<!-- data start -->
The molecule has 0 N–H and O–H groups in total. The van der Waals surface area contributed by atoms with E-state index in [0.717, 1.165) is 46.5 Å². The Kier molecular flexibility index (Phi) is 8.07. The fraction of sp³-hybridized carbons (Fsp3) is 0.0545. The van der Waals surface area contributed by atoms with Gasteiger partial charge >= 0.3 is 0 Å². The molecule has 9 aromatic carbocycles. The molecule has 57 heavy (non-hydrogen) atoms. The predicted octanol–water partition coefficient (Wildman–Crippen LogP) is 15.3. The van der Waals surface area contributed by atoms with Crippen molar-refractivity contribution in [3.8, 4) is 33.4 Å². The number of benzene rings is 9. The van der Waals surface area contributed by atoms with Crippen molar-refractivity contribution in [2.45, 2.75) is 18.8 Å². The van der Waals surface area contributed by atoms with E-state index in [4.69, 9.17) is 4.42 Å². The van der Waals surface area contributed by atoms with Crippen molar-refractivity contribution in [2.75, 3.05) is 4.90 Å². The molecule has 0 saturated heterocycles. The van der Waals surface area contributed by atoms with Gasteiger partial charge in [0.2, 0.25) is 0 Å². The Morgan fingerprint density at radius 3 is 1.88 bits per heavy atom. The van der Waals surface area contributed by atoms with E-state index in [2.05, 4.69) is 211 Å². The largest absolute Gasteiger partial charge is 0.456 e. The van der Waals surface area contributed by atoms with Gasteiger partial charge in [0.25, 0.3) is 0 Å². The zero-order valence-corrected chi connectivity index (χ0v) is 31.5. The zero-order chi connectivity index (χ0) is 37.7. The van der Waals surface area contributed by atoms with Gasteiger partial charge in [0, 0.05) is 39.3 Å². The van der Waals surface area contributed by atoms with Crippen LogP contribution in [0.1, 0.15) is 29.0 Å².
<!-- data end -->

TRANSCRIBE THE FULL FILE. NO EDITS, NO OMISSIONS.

The molecule has 0 N–H and O–H groups in total. The van der Waals surface area contributed by atoms with E-state index in [0.717, 1.165) is 46.5 Å². The Kier molecular flexibility index (Phi) is 8.07. The fraction of sp³-hybridized carbons (Fsp3) is 0.0545. The van der Waals surface area contributed by atoms with Gasteiger partial charge >= 0.3 is 0 Å². The molecule has 9 aromatic carbocycles. The molecule has 57 heavy (non-hydrogen) atoms. The predicted octanol–water partition coefficient (Wildman–Crippen LogP) is 15.3. The van der Waals surface area contributed by atoms with Crippen molar-refractivity contribution in [3.8, 4) is 33.4 Å². The number of benzene rings is 9. The van der Waals surface area contributed by atoms with Crippen molar-refractivity contribution in [2.45, 2.75) is 18.8 Å². The van der Waals surface area contributed by atoms with E-state index in [4.69, 9.17) is 4.42 Å². The van der Waals surface area contributed by atoms with Crippen molar-refractivity contribution in [2.75, 3.05) is 4.90 Å². The molecule has 0 saturated heterocycles. The van der Waals surface area contributed by atoms with Gasteiger partial charge in [0.2, 0.25) is 0 Å². The Morgan fingerprint density at radius 3 is 1.88 bits per heavy atom. The van der Waals surface area contributed by atoms with E-state index in [2.05, 4.69) is 211 Å². The largest absolute Gasteiger partial charge is 0.456 e. The van der Waals surface area contributed by atoms with Gasteiger partial charge in [0.25, 0.3) is 0 Å². The zero-order valence-corrected chi connectivity index (χ0v) is 31.5. The zero-order chi connectivity index (χ0) is 37.7. The van der Waals surface area contributed by atoms with Gasteiger partial charge in [0, 0.05) is 39.3 Å². The van der Waals surface area contributed by atoms with Crippen LogP contribution in [0.1, 0.15) is 29.0 Å².